by PETER GRACE
After 20 months as parish priest in Morrinsville, Fr Mark O’Keeffe has returned to England.
Fr O’Keeffe told NZ Catholic that he came to New Zealand a few years ago to stay with his dad and sister in Rotorua.
He stayed for six months, doing supply work in that time. Then, about two years ago, he had the opportunity to leave his parish of Newquay in England and come to New Zealand again.
At the time, there was a possibility that his stay might be permanent.
He came in April 2013, he said, and stayed at first with the Tyburn nuns’ community at Ngakuru, south of Rotorua.
Then, in June, he took over as parish priest at Morrinsville.
People had shown their appreciation hugely, he said. “They are lovely people. I have really enjoyed all my time here.”
It seems Fr O’Keeffe will be sorely missed.
According to Deacon Stuart Young, who is presently based in Morrinsville, Fr O’Keeffe will have a large house in Paignton, Torquay. When the pupils at St Joseph were asked if any of them would visit him in England if they could, “they all put up their hands”.
“Bishop Denis would be very happy to have him back, and I guess Bishop Steve [Lowe] would too,” Deacon Young said.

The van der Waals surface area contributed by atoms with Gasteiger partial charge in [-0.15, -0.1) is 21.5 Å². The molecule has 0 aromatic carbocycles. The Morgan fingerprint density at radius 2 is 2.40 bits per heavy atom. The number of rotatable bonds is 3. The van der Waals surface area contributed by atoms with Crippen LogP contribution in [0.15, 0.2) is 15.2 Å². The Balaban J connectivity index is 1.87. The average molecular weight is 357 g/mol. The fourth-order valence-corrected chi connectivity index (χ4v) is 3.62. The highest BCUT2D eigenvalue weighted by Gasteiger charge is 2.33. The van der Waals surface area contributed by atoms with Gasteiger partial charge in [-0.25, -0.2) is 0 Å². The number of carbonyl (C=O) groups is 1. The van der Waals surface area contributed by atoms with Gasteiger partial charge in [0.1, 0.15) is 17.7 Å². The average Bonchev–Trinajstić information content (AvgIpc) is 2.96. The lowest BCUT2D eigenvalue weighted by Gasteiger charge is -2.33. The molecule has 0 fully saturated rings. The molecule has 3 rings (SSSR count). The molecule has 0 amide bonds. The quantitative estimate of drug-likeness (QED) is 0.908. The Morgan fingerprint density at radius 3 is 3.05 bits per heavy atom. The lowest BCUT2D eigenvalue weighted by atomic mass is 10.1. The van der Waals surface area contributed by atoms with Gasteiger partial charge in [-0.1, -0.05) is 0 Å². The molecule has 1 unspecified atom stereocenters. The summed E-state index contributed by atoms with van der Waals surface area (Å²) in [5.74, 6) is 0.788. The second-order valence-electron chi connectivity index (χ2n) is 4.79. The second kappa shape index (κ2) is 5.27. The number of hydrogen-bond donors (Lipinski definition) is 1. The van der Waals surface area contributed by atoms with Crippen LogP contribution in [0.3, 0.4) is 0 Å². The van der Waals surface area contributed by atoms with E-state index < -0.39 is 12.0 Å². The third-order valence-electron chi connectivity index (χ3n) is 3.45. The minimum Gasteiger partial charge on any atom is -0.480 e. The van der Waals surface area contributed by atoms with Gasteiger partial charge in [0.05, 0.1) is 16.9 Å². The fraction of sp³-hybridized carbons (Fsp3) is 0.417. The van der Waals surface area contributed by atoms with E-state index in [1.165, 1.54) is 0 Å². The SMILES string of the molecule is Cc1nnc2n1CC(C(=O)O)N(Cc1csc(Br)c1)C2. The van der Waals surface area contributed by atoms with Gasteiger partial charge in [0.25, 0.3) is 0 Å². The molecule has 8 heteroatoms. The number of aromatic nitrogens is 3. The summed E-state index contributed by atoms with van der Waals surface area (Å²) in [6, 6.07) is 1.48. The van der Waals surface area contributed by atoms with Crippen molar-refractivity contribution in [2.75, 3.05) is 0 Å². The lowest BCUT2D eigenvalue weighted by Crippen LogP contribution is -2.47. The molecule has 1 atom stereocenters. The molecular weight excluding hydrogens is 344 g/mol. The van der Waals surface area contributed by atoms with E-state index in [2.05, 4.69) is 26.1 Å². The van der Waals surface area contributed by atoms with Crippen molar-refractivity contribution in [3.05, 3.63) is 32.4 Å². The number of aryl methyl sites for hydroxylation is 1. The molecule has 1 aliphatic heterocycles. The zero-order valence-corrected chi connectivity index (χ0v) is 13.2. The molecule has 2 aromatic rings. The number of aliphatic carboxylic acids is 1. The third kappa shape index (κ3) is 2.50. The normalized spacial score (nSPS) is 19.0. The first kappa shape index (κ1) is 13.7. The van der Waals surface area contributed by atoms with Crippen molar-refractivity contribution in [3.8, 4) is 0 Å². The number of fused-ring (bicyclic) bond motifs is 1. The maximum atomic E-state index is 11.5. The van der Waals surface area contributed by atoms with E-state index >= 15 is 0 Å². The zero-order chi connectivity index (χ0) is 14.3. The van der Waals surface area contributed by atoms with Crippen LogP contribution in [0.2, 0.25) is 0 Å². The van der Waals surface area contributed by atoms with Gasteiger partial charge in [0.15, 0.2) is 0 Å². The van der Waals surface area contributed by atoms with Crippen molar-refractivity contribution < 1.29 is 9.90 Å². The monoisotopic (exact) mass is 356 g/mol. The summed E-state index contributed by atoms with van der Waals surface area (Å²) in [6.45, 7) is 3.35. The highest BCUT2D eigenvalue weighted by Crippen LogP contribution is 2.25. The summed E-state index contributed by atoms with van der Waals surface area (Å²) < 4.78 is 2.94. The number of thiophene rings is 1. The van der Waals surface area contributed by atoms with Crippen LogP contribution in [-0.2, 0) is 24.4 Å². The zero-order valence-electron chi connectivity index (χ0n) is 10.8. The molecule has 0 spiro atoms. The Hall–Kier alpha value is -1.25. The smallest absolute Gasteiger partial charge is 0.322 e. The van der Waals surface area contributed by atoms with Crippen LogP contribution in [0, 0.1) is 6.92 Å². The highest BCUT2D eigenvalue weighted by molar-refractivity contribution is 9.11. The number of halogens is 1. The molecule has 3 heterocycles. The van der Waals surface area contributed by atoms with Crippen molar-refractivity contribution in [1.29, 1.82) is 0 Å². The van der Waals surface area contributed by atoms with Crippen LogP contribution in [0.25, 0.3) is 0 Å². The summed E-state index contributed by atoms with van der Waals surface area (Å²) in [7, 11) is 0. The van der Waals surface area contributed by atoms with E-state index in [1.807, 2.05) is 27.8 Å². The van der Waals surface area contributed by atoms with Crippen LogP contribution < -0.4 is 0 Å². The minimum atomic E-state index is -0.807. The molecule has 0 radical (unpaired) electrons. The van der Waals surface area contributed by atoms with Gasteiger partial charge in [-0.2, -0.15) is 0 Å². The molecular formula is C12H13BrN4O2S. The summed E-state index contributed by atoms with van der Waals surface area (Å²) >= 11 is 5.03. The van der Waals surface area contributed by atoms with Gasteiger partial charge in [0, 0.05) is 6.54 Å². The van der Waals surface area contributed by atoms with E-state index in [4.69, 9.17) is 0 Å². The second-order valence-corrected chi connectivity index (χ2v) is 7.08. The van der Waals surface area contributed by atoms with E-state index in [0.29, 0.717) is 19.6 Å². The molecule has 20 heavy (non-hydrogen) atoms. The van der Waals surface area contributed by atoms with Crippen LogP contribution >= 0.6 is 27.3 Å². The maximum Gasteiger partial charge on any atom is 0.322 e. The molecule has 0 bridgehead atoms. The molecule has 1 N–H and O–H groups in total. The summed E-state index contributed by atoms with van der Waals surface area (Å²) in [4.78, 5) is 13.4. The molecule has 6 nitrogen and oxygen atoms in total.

Parishioner Maree Heathcote told NZ Catholic that Fr O’Keeffe has a lovely way with people. “He has a sense of humour and is popular. Everywhere I go, people, especially non-Catholics,
ask about him,” she said.
His period in the Piako district coincided with the coming to fruition of plans to demolish the almost 50-year old St Joseph’s Church and build a smaller but more suitable replacement.
People only had to be in the old church in the middle of winter to know why a new church was needed, Fr O’Keeffe said.
Now though, his bishop in Plymouth had said he had a job back there for him as parish priest at Paignton — near Torquay. And his sister, who he is close to, had returned to England.
Fr O’Keeffe was officially farewelled at Sunday Mass at St Joseph’s Church on February 8. His first Mass in Paignton was expected to be the vigil Mass on February 28.
by PETER GRACE